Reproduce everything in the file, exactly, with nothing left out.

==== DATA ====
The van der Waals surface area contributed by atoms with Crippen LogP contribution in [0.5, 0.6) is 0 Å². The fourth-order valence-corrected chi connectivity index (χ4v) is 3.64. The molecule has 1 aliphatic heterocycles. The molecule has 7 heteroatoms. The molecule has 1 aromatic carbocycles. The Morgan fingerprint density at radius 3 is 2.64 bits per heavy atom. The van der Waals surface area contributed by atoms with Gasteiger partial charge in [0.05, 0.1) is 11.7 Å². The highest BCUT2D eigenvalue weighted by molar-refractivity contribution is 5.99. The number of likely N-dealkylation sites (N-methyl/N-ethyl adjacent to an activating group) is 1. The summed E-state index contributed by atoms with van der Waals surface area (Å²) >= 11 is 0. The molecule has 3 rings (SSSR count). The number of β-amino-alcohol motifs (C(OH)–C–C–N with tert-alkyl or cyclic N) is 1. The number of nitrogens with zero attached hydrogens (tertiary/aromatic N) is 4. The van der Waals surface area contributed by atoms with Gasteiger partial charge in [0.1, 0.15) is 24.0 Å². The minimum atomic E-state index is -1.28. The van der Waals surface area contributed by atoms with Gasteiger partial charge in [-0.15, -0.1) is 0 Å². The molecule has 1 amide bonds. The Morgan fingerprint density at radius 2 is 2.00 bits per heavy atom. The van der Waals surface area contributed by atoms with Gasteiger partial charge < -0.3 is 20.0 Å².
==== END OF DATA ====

The van der Waals surface area contributed by atoms with Crippen LogP contribution in [0.5, 0.6) is 0 Å². The fourth-order valence-corrected chi connectivity index (χ4v) is 3.64. The molecule has 1 aliphatic heterocycles. The molecule has 7 heteroatoms. The molecule has 1 aromatic carbocycles. The Morgan fingerprint density at radius 3 is 2.64 bits per heavy atom. The van der Waals surface area contributed by atoms with Gasteiger partial charge in [0.05, 0.1) is 11.7 Å². The highest BCUT2D eigenvalue weighted by molar-refractivity contribution is 5.99. The number of likely N-dealkylation sites (N-methyl/N-ethyl adjacent to an activating group) is 1. The summed E-state index contributed by atoms with van der Waals surface area (Å²) >= 11 is 0. The molecule has 3 rings (SSSR count). The number of β-amino-alcohol motifs (C(OH)–C–C–N with tert-alkyl or cyclic N) is 1. The number of nitrogens with zero attached hydrogens (tertiary/aromatic N) is 4. The van der Waals surface area contributed by atoms with Gasteiger partial charge in [0.1, 0.15) is 24.0 Å². The minimum atomic E-state index is -1.28. The van der Waals surface area contributed by atoms with Gasteiger partial charge in [-0.15, -0.1) is 0 Å². The molecule has 1 amide bonds. The Morgan fingerprint density at radius 2 is 2.00 bits per heavy atom. The van der Waals surface area contributed by atoms with Gasteiger partial charge < -0.3 is 20.0 Å².